College tries eating 'green'
Eckerd students choose locally produced foods.
By NICK JOHNSON, Times Staff Writer
Published September 23, 2007
Tomatoes at Cafe Bon Appetit of Eckerd College. The college took part in a nationwide Eat Local Challenge, where more than 100 restaurants/cafes in the country only served food grown/raised within a 150-mile radius.
[CHERIE DIEZ | Times]
[LARA CERRI | Times (2006)]
Crates of fresh fruits and vegetables remind students at Eckerd College's Bon Appetit Cafe about the Eat Local Challenge, in which food comes from within a 150-mile radius of the campus.
Eckerd College students are in for both a tasty change in menu and a lesson in sustainability when they head for a lunch on campus Tuesday.
The lunch being served by Bon Appetit Management Co., the campus restaurant service, will be made entirely from products available from within 150 miles of the campus.
It will be part of the third annual Eat Local Challenge, which Bon Appetit is organizing at more than 400 locations around the country.
The event also highlights a continuing effort by the company and Eckerd College to:
- Reduce waste.
- Cut back on carbon emissions by buying products from nearby vendors.
- Generally make daily operations more environmentally sound.
"A lot of people don't realize that the emissions created by food choices are actually greater than the impact from driving cars," said David Bateman, the general manager for Bon Appetit at Eckerd.
Bateman said many food products travel thousands of miles, from all over the world, so that consumers can have seasonal ingredients year round.
As a solution, Bon Appetit encourages its sites to take advantage of local vendors, replacing products that would normally be shipped with ones produced nearby. Last year they were able to add four local vendors, and Bateman hopes to be closer to eight by the end of this year.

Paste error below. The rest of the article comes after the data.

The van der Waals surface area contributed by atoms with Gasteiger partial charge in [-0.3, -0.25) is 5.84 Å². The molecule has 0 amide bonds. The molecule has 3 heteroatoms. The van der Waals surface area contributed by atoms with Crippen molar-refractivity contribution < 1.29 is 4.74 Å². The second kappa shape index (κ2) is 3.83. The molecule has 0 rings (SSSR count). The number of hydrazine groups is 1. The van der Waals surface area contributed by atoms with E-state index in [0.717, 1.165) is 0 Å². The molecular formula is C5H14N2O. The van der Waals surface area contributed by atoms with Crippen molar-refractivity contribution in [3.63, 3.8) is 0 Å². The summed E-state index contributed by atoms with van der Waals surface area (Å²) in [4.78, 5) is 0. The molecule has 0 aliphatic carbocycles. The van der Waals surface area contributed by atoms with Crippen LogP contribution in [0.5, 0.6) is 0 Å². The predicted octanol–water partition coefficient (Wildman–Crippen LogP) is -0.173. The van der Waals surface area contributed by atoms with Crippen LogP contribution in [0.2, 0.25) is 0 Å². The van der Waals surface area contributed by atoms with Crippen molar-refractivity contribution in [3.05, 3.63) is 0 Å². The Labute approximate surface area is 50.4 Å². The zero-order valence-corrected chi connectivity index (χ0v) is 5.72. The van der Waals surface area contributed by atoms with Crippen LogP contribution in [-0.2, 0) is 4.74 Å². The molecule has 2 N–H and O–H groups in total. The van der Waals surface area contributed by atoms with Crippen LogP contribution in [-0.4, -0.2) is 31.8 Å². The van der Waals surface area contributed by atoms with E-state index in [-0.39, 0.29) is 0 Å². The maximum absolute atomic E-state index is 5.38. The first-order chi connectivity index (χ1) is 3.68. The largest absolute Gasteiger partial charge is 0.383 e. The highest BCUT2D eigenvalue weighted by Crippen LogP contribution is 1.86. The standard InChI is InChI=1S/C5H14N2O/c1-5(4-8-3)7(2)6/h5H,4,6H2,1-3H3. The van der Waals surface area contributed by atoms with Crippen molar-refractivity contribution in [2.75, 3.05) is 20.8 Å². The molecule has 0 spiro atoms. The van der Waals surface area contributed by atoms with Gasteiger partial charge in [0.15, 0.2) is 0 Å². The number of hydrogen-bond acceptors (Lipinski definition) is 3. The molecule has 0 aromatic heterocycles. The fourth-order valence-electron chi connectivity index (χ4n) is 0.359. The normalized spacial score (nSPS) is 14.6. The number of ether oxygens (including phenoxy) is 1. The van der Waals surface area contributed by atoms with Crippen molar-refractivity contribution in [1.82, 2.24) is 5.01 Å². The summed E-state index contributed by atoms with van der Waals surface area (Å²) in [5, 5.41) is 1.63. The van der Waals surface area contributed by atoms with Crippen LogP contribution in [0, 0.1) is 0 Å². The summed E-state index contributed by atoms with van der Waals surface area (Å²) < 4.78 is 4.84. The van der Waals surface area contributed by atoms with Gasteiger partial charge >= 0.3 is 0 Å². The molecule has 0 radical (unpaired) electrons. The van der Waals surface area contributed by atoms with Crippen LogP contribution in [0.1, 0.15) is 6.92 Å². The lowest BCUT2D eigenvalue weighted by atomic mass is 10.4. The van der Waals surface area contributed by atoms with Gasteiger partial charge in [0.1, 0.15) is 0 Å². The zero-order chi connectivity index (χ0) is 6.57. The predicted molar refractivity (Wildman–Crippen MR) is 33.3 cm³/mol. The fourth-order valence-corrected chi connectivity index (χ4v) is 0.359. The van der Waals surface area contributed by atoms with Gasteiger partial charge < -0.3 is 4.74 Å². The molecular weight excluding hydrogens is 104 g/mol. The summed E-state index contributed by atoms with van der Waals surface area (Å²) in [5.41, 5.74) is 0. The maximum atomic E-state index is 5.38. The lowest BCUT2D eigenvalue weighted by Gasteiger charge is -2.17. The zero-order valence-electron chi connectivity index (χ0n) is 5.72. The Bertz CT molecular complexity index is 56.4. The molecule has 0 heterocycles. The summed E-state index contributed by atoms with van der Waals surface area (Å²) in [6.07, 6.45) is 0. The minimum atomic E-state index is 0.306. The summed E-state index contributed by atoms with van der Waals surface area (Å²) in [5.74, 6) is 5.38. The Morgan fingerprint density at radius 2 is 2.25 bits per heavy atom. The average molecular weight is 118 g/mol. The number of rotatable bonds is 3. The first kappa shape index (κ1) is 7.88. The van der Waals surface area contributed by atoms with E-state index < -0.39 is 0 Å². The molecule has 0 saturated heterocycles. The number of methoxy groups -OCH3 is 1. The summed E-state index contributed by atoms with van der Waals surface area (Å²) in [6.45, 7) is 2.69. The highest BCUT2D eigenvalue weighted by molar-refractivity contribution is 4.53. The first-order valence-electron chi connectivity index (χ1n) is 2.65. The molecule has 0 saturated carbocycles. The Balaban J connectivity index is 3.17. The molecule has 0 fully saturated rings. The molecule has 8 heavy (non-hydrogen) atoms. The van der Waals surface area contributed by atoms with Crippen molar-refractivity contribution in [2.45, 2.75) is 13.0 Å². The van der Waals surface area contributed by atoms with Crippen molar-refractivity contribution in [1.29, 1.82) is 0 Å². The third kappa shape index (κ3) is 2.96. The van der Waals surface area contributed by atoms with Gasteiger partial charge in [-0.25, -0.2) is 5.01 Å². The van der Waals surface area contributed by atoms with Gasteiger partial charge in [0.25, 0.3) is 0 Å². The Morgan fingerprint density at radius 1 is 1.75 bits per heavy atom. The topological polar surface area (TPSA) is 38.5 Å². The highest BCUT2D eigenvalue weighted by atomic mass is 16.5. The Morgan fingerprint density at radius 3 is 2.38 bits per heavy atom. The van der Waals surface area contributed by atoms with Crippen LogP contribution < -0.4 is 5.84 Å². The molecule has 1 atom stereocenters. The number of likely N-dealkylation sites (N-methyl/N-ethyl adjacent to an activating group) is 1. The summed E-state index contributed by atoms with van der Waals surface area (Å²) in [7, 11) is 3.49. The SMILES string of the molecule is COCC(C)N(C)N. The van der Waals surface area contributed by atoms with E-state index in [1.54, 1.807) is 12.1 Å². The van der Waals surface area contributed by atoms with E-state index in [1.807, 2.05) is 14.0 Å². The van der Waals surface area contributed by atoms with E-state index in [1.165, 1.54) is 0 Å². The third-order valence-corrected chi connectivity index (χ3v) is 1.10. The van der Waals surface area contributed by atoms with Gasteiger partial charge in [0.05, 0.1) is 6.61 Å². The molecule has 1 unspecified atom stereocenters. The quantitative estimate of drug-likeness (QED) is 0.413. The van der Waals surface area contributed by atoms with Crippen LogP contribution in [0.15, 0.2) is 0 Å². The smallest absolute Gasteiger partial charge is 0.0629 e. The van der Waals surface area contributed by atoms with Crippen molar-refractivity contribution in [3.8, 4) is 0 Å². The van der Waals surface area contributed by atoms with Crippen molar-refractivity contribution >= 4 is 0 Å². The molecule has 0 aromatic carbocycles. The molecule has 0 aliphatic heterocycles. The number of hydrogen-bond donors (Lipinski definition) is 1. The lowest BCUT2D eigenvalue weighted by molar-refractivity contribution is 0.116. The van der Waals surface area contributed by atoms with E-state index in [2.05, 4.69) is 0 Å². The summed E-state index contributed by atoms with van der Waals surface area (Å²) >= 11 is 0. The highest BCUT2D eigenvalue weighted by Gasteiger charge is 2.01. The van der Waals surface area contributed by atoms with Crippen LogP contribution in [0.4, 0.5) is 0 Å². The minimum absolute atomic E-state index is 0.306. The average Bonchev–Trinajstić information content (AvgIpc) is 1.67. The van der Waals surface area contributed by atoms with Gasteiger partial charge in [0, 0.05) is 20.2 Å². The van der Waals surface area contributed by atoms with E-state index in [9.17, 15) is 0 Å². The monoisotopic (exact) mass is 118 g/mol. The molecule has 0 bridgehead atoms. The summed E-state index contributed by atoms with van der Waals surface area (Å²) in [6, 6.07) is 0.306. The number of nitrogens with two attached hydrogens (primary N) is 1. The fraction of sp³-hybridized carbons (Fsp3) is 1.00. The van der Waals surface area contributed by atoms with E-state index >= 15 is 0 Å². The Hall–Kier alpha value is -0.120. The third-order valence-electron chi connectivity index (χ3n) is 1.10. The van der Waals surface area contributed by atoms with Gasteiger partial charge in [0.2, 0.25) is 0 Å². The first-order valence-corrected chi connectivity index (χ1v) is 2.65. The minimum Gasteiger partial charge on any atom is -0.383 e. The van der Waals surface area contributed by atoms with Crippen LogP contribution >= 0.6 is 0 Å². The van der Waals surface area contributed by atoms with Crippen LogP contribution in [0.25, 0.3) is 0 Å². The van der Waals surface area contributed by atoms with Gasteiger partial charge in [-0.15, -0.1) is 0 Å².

That means Eckerd students eat local products year round, such as organic tofu from Plant City. "That will be on our salad bar three months from now," Bateman said. "We really want to make it a way of doing business here on campus, not just for one date."
The vendors will be on hand at the event to showcase their businesses and answer questions.
While there is a wealth of local ingredients available, some are cost prohibitive, and not everything can be purchased nearby.
Florida's scorching summers can also provide an extra hurdle for the Eckerd site.
"Produce is definitely a tough part right now," said Deidre Keelen, the chef manager. She explained how a couple of hot days or unexpected rainstorms can affect the availability of certain fruits and vegetables. "It's really been up to the minute. I'm talking to the produce guy every day."
Keelen said the menu will be focused on the ingredients that she knows will be available, such as gator, shrimp and plenty of citrus.
The concept of sustainability is not only affecting what students eat, but what they eat it out of, too.
Audrey Copeland, environmental coordinator at Eckerd College and a recent graduate, is in the process of developing a reusable takeout container.
The containers may be checked out by students and then returned.
The public is welcome to attend the Eat Local Challenge, but because of limited space, Eckerd College urges guests to call ahead for reservations.
Nick Johnson can be reached at email@example.com or 893-8361.
IF YOU GO
The public is invited to attend the Eat Local Challenge at Eckerd College between 11:30 a.m. and 12:15 p.m. Tuesday. Lunch is $7 cash only. Reservations are required. Call 727 864-8411.
[Last modified September 22, 2007, 23:10:33]
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